Traveling down Route 1 from Portland south to New Hampshire takes one through a number of smaller towns along the Maine coast. Here are some places we have enjoyed on this drive.
For more on what to see and where to eat in Portland Maine, check out these blogs:
York Harbor Maine
The upscale resort community of “The Yorks” (York, York Beach, and York Harbor) was founded in 1624 and retains a number of colonial-era buildings. York Harbor, the most fashionable of the three towns retains a number of the huge rusticator “cottages” and resort hotels from the later 19th century when it rivaled Bar Harbor and Newport in popularity.
Ogunquit means beautiful place by the sea. And it is. is also home to the highly regarded Ogunquit Museum of American Art. This museum highlights works from late 18th and early 19th-century American masters and those American Modernists who were part of the Ogunquit Art Colony.
But what we really like about Ogunquit (besides lobster), is walking along Marginal Way. One can walk the slightly over 1-mile cliffside walking path from Perkins Cove to Shore Road. In addition to beautiful ocean views, one walks past many “cottages”.
Wells is the third oldest town in Maine. It is a popular summer destination where people flock to its beaches.
The Bowdoin College Art Museum in Brunswick has an impressive permanent collection highlighted by a number of Gilbert Stewart portraits (including President Thomas Jefferson and Secretary of State James Madison) and works by Georgia O’Keefe and Edward Hopper and prints by George Bellows (including Dempsey through the Ropes) and Thomas Hart Benton. When we were last there, it also had an impressive temporary exhibition, “Night Vision: Nocturnes in American Art, 1860-1960” which explored how changing portrayals of subjects in limited light (from dawn to dusk) served as a catalyst for modern art. The exhibition includes oils, prints, and photographs from dozens of world-class artists including Frederick Remington, James MacNeil Whistler, Georgia O’Keefe, Joseph Stiglitz, and Ansel Adams (including his famous Half Dome and Moonrise, Hernandez New Mexico photos).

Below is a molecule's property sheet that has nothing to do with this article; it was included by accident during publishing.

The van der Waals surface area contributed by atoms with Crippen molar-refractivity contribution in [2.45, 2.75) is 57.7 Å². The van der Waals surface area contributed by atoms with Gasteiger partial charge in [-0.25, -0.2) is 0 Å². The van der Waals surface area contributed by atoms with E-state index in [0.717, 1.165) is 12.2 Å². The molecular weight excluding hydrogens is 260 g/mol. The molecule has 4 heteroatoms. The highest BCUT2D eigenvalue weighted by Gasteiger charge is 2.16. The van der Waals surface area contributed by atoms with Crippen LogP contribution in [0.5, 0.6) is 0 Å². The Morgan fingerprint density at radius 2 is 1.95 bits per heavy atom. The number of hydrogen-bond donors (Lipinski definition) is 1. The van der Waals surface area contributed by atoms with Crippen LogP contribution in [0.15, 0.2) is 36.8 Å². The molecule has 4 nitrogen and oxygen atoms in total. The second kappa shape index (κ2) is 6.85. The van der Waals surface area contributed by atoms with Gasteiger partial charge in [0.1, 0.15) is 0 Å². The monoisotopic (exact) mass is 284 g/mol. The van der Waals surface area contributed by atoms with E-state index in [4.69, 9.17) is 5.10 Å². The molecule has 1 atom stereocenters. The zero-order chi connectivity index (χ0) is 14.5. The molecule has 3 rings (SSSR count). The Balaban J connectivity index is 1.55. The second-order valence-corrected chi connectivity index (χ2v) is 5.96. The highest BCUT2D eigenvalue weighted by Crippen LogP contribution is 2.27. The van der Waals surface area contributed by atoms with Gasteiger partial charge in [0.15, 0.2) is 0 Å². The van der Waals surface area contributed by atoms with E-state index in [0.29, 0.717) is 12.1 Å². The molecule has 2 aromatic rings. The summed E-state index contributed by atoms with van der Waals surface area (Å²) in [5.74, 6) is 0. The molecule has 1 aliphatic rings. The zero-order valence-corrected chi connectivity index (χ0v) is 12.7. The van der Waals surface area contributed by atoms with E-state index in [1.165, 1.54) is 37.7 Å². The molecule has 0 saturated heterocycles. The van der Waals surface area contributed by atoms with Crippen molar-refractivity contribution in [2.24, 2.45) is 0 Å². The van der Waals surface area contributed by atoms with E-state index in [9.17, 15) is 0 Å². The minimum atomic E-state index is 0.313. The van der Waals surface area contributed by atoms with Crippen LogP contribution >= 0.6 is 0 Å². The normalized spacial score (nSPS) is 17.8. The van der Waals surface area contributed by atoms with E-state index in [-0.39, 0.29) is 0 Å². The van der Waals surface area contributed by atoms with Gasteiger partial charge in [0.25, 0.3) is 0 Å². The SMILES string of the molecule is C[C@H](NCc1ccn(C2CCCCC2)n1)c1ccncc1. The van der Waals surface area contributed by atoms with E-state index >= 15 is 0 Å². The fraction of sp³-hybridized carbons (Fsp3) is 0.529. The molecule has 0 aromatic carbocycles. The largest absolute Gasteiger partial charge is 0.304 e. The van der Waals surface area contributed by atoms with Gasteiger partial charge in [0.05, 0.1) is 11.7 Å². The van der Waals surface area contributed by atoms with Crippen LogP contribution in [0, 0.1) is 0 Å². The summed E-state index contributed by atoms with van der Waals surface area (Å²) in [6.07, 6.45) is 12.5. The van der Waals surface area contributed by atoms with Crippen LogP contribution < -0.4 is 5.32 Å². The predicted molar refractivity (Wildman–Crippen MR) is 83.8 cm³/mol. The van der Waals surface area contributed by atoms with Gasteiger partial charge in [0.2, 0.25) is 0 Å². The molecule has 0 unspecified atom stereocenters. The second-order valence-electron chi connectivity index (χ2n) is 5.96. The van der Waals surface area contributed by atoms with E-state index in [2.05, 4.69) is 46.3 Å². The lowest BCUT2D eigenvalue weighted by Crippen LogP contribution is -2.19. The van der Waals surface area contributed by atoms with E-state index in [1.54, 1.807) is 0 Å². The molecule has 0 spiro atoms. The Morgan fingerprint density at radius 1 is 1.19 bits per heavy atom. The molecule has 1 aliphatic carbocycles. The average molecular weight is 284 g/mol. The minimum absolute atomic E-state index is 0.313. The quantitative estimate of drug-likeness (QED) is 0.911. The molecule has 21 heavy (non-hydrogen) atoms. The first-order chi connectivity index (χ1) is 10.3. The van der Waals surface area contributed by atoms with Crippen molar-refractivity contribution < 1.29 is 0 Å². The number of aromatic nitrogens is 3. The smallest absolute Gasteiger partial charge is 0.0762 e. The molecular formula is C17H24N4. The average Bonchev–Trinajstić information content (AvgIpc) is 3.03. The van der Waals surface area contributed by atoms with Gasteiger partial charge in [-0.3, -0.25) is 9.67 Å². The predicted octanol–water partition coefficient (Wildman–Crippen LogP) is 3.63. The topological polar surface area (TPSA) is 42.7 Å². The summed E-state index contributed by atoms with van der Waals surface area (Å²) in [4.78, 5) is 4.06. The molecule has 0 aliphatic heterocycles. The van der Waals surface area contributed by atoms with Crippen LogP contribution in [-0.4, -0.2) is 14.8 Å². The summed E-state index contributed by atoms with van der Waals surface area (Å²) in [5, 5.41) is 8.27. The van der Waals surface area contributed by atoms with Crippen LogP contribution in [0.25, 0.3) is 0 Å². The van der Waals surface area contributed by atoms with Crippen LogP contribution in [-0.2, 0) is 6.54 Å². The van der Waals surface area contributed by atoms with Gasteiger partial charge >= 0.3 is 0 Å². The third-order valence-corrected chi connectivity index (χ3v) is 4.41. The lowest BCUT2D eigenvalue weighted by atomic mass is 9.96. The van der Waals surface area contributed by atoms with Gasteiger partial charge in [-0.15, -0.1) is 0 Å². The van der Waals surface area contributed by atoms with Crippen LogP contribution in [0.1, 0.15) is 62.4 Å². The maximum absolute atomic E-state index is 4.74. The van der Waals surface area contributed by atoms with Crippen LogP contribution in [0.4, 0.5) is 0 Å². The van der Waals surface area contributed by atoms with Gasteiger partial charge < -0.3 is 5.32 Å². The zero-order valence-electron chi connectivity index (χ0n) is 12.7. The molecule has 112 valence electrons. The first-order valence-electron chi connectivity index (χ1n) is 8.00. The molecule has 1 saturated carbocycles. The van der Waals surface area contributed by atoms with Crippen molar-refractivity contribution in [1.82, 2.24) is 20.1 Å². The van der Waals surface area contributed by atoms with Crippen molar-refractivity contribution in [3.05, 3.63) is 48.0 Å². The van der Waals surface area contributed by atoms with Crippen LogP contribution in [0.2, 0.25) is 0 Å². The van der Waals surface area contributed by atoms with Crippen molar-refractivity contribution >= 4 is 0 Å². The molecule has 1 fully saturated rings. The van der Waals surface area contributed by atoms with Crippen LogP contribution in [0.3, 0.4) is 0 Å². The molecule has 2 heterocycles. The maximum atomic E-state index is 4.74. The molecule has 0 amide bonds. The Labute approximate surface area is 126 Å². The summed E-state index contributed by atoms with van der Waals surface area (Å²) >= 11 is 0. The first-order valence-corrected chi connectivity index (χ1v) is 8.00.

Bristol Maine used to be called Pemaquid. The main attraction here for us is Pemaquid Point on the Boothbay peninsula. It is a lovely, but the rugged edge of a peninsula that consists of exposed, distinct layers of metamorphic rock that have been tilted on their sides, infused with molten lava, and eroded into impressive dikes. To add to the atmosphere is a historic lighthouse museum that marks the dangerous coast, an art gallery, diner, inn, and chances of walking the rocks to see the power of the sea and explore its tidal pools. As a bonus, New Harbor, with its lobstering wharf scenic lobster pound almost around the corner.